All abilities trek to the summit of Mount Kosciuszko - Australia's highest peak

All abilities trek to the summit of Mount Kosciuszko - Australia's highest peak
All abilities trek to the summit of Mount Kosciuszko - Australia's highest peak - © Jennifer Johnson 2008

Wednesday, July 27, 2011

New Research Article based on Korean PwD: Influences of travel constraints on the people with disabilities' intention to travel: An application of Seligman's helplessness theory



Full Reference
Lee, B. K., Agarwal, S., & Kim, H. J. Influences of travel constraints on the people with disabilities' intention to travel: An application of Seligman's helplessness theory. Tourism Management, In Press, Corrected Proof. doi: 10.1016/j.tourman.2011.06.011



Lee, Agarwal & Kim's (2011) new research article based on Korean people with disability draws on leisure constraint theory and Seligman's helplessness theory to test a model for a person with disabilities' intention to travel. The article adds to the body of literature on leisure constraint theory discussed in an earlier blog entry. The research design used a structured self-administered questionnaire that included 30 constraint items, helplessness items, intention to travel and a demographic profile. The data was analysed using corrected item-total correlations for each construct and then subjected to series of principal component analyses prior to verifying the overall research fit of the model and hypothesis tests using Amos 7.0.  


The results suggest that there were no significant influence on travel intention by the three subdimensions of constraints. However, intrinsic and environmental constraints were statistically significant in their association with learned helplessness. Not surprisingly learned helplessness was found to have a negative influence on intention to travel. 

Yet, the question must be asked is whether the framing of the research on the theory of learned helplessness provides a contemporary focus for disability related research given the theory's focus on the  lack of "abilities" of people with disability rather than questioning the hostile nature of tourism environments and service attitudes. The recent research highlighted on the blog with respect to embodiment (Fullager, 2011; Poria, Reichel, & Brandt, 2011; Richards, Pritchard, & Morgan, 2010; Small & Darcy, 2010, 2011) attitudes towards disability (Bizjak, Knezevic, & Cvetreznik, 2011; Daruwalla & Darcy, 2005) previous constraints research (Daniels, Drogin Rodgers, & Wiggins, 2005; Darcy, 1998; Turco, Stumbo, & Garncarz, 1998) and the recent World Report on Disability (World Health Organization & World Bank, 2011) challenges framing research from medical or deficit based psychological perspectives. Research framed from these perspectives places the emphasis on people with disability as "deficient" and neglects the importance of the social construction of the political, social, economic, built environment and attitudes towards disability. What do others think?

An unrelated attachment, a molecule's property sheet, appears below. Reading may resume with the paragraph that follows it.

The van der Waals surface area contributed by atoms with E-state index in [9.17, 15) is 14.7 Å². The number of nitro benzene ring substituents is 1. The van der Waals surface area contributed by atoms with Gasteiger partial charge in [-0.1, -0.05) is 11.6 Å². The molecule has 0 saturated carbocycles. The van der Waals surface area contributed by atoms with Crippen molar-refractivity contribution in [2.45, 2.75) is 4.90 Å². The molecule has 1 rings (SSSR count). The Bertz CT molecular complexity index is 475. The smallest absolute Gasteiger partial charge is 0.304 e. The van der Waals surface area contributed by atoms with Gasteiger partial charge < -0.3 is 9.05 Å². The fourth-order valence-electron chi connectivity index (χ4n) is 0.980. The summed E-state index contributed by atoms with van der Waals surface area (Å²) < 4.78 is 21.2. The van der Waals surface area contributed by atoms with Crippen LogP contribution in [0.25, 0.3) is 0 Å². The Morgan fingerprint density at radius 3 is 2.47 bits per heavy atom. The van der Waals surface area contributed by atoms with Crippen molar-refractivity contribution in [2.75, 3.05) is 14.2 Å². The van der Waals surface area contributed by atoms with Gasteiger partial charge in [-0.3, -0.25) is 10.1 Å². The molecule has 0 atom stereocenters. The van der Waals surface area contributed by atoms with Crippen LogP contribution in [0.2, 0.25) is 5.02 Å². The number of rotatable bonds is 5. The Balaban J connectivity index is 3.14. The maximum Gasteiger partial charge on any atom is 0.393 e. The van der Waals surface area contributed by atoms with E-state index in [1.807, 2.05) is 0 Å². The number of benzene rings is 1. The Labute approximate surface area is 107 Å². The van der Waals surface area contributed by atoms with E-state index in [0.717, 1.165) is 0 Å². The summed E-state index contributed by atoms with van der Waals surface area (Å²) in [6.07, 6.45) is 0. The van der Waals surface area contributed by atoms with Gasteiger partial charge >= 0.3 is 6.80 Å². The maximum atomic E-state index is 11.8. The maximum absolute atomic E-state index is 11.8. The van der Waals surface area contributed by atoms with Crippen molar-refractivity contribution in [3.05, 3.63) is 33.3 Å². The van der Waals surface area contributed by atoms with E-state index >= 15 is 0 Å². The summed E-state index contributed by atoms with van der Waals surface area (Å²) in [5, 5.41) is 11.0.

Photo 1 depicts the real environmental constraints faced by people with mobility disability in negotiating ecotourism experiences.

Photo 1: Sharon Myers - intrepid wheelchair traveller negotiating environmental constraints in the jungles of  Peru with the interactive assistance of local guides (Courtesy Sharon Myers http://www.onaroll.org/)


References


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